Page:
As a day pack, great little pack!  As a side seat bag for travel – OK for the minimalist who wants a tad more than an Eagle Creek pouch or a Bihn Side Effect.  Of course, it holds less than the Co-Pilot.  But it is easier to carry and may even be worn underneath a coat if not packed too tightly.  I’ve yet to try this at an airport of course, wondering if the gate crew would ask you to remove your coat to see if you carried any padding, at least if it were not obvious?

I wouldn’t mind seeing an exterior pocket, no outer straps, and less cumbersome waist straps.

So in conclusion – I’m really pleased with it, and grateful especially after the initial adventure it took to get here.  It’s certainly casual of course, and I wouldn’t take it out to a fancy place for dinner….but for out and about every day – it serves me well.

Note: if you’re interested in the Atom, here are its specs from the Patagonia site:

  • Teardrop pack shape positions the load behind the shoulders
  • Single-strap design makes getting to your things simple; just spin it around front
  • Zippered main pocket has internal zippered mesh and stretch-woven pockets
  • Convenient zippered pocket on the shoulder strap is lined to protect valuables
  • Breathable, moisture-moving 3-D spacer mesh pads the shoulder strap and back panel to keep you cool
  • Adjustable buckles allow you to lash items to the exterior
  • Body: 420-denier 100% nylon oxford plain weave. Base: 840-denier 100% ballistics nylon. Lining: 200-denier 100% polyester. Stretch-woven pockets: 92% nylon/8% spandex. All treated with a Deluge DWR (durable water repellent) finish
  • 309 g (10.9 oz)
  • Made in Vietnam

Patagonia doesn’t give the bag’s dimensions, given its shape; it’s about 13″ tall, ~8½” wide at its widest point, and ~2″ thick.

The Atom sells for $39; see it at the Patagonia site: Patagonia Atom sling pack

For comparison’s sake, the Bihn Side Effect sells for $30 and measures 8.7″ x 5″ x 2″; I’d liken it to a small tote or clutch. See it here: Tom Bihn Side Effect I happen to have a Side Effect, and it will be the subject of a full fledged review sometime in the future.

-Kevin

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4 Comments on Reader Review: Patagonia Atom daypack/seatside bag

  1. Michael W. says:

    Wow, great review Maria, I think you could pinch hit for Kevin, you really hit all the details that the product summaries leave out!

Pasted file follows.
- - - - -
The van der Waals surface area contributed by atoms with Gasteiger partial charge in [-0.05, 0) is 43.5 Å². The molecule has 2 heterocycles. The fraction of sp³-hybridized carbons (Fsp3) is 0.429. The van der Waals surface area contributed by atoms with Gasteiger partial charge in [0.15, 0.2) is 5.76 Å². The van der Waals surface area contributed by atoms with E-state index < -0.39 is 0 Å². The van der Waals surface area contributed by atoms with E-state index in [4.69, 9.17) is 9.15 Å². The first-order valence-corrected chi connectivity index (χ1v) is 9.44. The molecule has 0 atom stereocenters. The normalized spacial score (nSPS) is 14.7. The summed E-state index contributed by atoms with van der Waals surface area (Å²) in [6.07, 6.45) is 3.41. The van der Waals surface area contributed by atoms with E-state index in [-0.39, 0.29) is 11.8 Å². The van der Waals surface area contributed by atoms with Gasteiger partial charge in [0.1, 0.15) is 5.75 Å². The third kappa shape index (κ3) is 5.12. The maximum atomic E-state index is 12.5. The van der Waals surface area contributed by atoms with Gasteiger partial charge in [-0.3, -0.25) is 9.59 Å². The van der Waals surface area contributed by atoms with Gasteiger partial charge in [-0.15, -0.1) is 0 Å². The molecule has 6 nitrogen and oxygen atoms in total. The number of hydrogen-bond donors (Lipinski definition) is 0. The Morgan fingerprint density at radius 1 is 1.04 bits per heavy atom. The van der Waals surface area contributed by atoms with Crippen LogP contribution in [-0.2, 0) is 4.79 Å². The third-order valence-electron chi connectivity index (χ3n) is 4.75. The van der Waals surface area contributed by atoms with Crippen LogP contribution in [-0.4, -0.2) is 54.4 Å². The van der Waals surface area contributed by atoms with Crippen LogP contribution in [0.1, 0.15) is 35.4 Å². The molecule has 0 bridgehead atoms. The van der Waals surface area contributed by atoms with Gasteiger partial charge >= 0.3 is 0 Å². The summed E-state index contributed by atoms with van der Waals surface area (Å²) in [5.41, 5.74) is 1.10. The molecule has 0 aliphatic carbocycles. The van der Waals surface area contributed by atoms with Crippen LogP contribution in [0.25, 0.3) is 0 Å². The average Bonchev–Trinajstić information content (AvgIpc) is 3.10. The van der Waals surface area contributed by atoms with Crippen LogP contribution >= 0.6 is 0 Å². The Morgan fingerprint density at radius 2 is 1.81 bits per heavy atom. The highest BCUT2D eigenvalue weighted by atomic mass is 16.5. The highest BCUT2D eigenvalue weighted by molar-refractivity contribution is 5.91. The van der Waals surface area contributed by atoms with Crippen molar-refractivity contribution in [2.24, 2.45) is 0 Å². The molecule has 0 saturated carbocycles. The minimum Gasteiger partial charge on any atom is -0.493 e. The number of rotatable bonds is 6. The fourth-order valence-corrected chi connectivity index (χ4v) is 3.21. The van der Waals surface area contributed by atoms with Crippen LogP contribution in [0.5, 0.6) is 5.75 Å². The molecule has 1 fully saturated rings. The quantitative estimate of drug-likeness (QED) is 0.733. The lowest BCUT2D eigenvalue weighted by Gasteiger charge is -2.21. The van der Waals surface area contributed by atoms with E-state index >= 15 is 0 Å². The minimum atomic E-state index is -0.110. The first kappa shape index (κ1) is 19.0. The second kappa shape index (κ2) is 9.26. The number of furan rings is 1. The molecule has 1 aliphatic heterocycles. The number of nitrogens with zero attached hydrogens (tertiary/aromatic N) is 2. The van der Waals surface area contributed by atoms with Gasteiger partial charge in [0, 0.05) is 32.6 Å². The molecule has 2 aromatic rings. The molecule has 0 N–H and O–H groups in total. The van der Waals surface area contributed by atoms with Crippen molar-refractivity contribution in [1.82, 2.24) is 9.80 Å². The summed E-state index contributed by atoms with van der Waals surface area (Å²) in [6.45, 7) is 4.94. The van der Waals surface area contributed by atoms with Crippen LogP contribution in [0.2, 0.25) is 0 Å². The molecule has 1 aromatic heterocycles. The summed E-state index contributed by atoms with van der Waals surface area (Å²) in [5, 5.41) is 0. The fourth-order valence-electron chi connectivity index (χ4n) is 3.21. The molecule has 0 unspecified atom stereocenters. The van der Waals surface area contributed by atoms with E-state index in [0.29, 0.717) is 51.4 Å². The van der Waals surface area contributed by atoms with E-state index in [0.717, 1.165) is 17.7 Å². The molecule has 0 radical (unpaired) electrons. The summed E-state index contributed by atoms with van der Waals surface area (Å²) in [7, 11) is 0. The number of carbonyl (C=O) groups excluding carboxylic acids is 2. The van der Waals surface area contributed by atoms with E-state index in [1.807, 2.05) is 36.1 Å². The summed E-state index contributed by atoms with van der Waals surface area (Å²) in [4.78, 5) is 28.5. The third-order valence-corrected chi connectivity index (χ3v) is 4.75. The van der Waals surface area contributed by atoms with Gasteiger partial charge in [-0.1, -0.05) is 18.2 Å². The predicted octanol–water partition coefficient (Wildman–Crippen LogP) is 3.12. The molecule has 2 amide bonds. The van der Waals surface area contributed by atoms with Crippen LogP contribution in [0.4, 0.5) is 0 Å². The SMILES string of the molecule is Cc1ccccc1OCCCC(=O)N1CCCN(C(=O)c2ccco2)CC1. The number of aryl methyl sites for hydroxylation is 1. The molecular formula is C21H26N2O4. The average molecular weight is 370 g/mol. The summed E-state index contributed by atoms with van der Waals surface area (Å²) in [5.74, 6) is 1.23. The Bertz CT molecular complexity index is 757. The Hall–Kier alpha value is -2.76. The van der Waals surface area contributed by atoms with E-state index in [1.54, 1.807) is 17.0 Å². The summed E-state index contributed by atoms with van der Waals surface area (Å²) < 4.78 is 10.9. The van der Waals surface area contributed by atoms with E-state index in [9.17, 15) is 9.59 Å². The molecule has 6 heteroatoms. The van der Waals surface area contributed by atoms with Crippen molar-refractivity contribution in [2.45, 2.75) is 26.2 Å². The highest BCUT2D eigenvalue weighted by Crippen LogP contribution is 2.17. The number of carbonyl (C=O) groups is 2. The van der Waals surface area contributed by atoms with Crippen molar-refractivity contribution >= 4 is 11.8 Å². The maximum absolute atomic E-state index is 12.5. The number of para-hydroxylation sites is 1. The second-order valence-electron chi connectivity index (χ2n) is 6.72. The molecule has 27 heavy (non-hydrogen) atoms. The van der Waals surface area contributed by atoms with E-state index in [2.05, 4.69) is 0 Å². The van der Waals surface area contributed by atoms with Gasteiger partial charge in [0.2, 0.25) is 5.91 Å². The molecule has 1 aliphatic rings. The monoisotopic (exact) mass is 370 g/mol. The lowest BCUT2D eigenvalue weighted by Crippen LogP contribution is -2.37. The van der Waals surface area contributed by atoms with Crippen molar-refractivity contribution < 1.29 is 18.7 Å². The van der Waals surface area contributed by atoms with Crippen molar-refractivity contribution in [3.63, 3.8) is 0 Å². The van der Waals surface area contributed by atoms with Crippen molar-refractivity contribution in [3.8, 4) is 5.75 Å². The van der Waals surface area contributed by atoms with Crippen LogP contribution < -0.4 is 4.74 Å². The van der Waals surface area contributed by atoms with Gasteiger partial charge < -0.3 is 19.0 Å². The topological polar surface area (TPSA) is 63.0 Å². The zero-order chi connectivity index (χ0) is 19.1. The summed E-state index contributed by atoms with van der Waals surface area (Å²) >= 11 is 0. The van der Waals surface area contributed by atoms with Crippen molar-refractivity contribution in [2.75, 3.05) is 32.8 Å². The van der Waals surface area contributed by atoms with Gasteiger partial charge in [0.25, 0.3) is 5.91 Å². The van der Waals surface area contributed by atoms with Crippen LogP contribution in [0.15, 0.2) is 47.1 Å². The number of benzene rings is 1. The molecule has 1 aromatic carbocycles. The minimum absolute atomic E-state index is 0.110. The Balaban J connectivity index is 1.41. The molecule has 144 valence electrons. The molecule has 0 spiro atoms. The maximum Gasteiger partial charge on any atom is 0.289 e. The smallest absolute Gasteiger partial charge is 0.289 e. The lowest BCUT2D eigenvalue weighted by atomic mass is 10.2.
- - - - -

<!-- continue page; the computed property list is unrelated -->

[Reply]

  2. Maria says:

    Thank you Michael! That is quite a compliment. Yet I must admit to copy the example of Kevin who covers everything is easier than thinking of it all as an original concept from the start. :) So I had a good teacher.

    Speaking of my own spelling etc, I shall correct the penultimate paragraph review line from “I would mind seeing an exterior pocket, no outer straps, and less cumbersome waist straps.” – to ” I WOULDN’T mind seeing…”

    Sorry about that!

    Cheers.

    [Reply]

  3. ET says:

    These are cons:
    Too bad the superfluous strapping could not be taken care of too.
    At least I’d be afraid of struggling and then to drop the phone if I used it here.

    Pro:
    It’s so small and light, that it could easily blow in the breeze. (Not really a con, but for those super-minimalist types, something to note.)

    [Reply]

  4. Michael W. says:

    @ ET, if you think the regular Atom is light, check out the Lightweight edition Patagonia offers under the Sling name:

    http://www.patagonia.com/us/pr.....8796-0-604

    I’m glad they give it a different name to avoid confusion. The dimensions seem the same as the Atom, but the pockets aren’t lined. I have one and will be trying it out as a take-out, seatside bag on my next transpacific flight. (take-out = stowed in main bag until boarding, seatside is more obvious = at my seat not overhead). I trial packed it and it is just about right for my seatside items – but that is partly because I pack a size medium jacket and am using a non-bulky, thinly line Alpine windjacket from Patagonia, anything larger or thicker wouldn’t leave much room for anything else.

    [Reply]